Quentin Blake said:
 
I was delighted to be asked to illustrate Roald’s Billy and the Minpins; it feels like the cornerstone in our long collaboration together. As Roald's parting gift, Patrick Benson's illustrations in the original edition were perfectly suited to the lyrical feel of The Minpins. I have always greatly admired Patrick's artwork and am so pleased both books will sit alongside each other, reaching fans of all ages. This new edition has nearly fifty pages of black-and-white drawings, which means I can enjoy myself tremendously going into all the details of Billy’s exploits and adventures with the Minpins in the mysterious forest!
 
So, for all you Roald Dahl fans out there, look for this new-illustrated book.  Have fun!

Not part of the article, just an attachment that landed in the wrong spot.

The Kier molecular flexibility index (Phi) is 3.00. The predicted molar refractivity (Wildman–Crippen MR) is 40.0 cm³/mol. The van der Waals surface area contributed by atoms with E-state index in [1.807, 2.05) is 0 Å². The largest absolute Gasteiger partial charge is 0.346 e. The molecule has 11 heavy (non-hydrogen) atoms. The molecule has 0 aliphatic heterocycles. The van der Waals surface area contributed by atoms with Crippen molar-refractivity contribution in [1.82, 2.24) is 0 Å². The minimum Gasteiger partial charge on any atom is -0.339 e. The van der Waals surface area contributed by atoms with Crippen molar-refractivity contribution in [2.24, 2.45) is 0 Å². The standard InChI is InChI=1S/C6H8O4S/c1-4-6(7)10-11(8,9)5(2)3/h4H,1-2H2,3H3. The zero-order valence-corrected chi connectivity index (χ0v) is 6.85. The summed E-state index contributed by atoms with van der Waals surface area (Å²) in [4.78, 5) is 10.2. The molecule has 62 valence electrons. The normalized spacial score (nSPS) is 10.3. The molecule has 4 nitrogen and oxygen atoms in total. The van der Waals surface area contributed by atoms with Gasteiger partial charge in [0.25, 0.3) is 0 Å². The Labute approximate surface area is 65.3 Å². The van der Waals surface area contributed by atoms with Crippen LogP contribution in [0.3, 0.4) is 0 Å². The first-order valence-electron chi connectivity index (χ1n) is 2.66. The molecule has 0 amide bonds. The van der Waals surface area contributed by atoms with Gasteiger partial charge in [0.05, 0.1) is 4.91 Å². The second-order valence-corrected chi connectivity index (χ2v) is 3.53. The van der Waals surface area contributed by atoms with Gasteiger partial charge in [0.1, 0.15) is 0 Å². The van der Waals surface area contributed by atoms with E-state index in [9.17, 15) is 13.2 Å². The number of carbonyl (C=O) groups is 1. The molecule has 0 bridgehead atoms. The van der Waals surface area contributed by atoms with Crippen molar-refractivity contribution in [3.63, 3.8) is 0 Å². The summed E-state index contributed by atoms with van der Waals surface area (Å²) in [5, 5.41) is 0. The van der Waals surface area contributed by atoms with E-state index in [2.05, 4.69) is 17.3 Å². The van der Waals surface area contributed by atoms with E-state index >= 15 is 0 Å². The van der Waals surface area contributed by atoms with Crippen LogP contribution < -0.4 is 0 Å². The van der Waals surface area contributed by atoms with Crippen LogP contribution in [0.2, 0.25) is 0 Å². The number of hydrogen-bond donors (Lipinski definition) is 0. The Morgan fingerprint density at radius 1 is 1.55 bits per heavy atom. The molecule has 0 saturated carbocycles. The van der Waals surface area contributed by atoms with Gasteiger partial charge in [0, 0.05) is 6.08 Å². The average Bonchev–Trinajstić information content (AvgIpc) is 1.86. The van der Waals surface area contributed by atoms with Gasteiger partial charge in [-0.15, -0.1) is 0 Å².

Friday, February 10, 2017

A Mark Twain Bedtime Story to be Published Soon


A bedtime story Mark Twain told his daughters in 1879 — never published before — will be released this fall as a children’s book.

The Purloining of Prince Oleomargarine is an 11-chapter, 152-page illustrated storybook “for all ages” with a first printing of 250,000 copies. The “unfinished” story is being completed by author Philip Stead and illustrator Erin Stead and will be published Sept. 26 by Doubleday Books for Young Readers, the publisher announced Friday.

The basis for the book is 16 pages of handwritten notes Twain made after he told his young daughters a fairy tale one night while the family was staying in Paris.

The Purloining of Prince Oleomargarine, according to the publisher, “follows a young boy who eats the flower sprouted by a magical seed and gains the ability to talk to animals. From there, the boy and his new animal friends go off on a wild adventure to rescue a kidnapped prince.”